A free spirit is good until it means wandering the neighborhood without a leash. This was AJ the other day.

I was even more distraught because I never put her collar on first thing in the morning. She had always been good about doing her business and coming back upstairs to hang out or eat. That was until Monday. Suddenly it meant she was roaming the streets without ID.

Pepe put an end to that happening again.

Pepe uses bamboo to secure the property line next to the vacant lot so AJ doesn’t get out. (Image: Kathryn Reed)

He is my sister’s gardener at the house here in Todos Santos. He is also the one who found her sauntering along the adjacent side street. Fashioning a leash of sorts, he led her back to her confines.

I thought I had plugged all the holes. This was over the course of multiple days because I kept finding her in the empty lot next door. Obviously she was better at getting out than I was at keeping her in.

Pepe had the more permanent solution. He came back that afternoon with two bundles of bamboo. Barbed wire already existed in a horizontal direction. He put in the bamboo vertically. No longer are there gaps in the fence for the dog to go through.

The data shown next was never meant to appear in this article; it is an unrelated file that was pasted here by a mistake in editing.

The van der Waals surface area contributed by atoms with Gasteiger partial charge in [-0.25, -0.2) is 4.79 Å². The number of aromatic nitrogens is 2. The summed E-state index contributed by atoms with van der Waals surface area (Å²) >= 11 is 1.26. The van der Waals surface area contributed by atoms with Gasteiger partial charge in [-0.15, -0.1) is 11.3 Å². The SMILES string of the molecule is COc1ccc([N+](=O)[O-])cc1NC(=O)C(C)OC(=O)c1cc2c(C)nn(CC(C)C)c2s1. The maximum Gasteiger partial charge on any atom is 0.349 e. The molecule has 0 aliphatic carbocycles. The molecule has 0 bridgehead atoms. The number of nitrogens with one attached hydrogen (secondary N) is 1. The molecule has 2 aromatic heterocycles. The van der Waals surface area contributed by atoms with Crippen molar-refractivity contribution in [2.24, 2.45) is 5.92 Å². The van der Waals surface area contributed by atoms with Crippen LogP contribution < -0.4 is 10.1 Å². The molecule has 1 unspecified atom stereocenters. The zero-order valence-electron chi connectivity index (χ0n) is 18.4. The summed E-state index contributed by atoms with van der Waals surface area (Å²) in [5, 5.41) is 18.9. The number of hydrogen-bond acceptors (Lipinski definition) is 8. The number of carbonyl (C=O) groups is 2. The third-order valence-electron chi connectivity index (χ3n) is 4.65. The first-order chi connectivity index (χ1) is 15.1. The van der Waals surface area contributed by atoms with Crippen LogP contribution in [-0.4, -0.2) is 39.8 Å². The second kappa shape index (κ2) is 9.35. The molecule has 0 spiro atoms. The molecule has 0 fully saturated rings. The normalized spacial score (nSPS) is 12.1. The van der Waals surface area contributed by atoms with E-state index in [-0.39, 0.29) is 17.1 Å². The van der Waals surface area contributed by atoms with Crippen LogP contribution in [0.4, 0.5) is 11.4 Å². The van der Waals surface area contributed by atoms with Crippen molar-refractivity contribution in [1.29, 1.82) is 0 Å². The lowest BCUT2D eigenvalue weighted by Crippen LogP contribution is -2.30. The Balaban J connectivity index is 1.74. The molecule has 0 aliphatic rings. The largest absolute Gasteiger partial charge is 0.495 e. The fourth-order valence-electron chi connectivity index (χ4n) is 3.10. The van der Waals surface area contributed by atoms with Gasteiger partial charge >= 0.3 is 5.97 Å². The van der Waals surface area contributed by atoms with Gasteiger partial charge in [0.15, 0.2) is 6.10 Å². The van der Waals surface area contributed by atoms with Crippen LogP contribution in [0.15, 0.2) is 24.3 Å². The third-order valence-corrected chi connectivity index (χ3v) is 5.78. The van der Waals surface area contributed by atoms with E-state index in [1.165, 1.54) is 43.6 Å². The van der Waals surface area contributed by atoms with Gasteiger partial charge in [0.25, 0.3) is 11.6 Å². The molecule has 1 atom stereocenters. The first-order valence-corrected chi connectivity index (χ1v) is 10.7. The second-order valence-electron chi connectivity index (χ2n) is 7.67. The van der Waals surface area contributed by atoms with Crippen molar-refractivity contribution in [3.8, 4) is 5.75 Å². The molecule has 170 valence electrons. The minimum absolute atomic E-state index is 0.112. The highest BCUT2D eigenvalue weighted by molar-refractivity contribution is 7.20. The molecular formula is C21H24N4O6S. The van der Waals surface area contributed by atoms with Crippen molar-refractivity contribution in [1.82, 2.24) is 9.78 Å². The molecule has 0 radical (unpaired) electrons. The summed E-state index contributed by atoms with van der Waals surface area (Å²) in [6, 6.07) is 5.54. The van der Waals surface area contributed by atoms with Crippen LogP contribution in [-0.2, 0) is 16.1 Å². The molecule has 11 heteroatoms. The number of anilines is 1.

The fence is working much to AJ’s chagrin. It’s not like this is a small yard. There is fencing around the whole property, so she has access to the front, back and sides all at once. Plus, she can be upstairs or downstairs. This is the most amount of open space she’s ever had.

AJ no longer gets to be on the other side of the fence. (Image: Kathryn Reed)

For the last few days AJ has been acting like she is patrolling the yard, but in reality she is looking for another escape route. Pepe won that contest.

Clearly, Pepe is much more than a gardener. I had bonded with him last fall when he was first hired to do work here. We spent several days together cleaning up the yard. At the end of each day I’d give him a beer. On days he was without a car I’d drive him home.

His English is better than my Spanish. Still, we communicate well enough.

Earlier this year he brought over two lovely plants for the yard. He wouldn’t let me pay him for them. He said he has many. We agreed to where he would plant them. His kind gesture in the long run meant more work for himself.

Pepe’s work ethic is incredible. His personality is always upbeat even when he is exhausted, sweating and probably ready to collapse. He came recommended from two neighbors who also employ his services. What a treasure he is.

The minimum wage in Mexico is about $5 a day. He makes more than that here at Casa Luna.

When he gave me the bill for the fence work – 300 pesos, about $15 – he got a lot more. Protecting my fur baby really doesn’t have a price tag.

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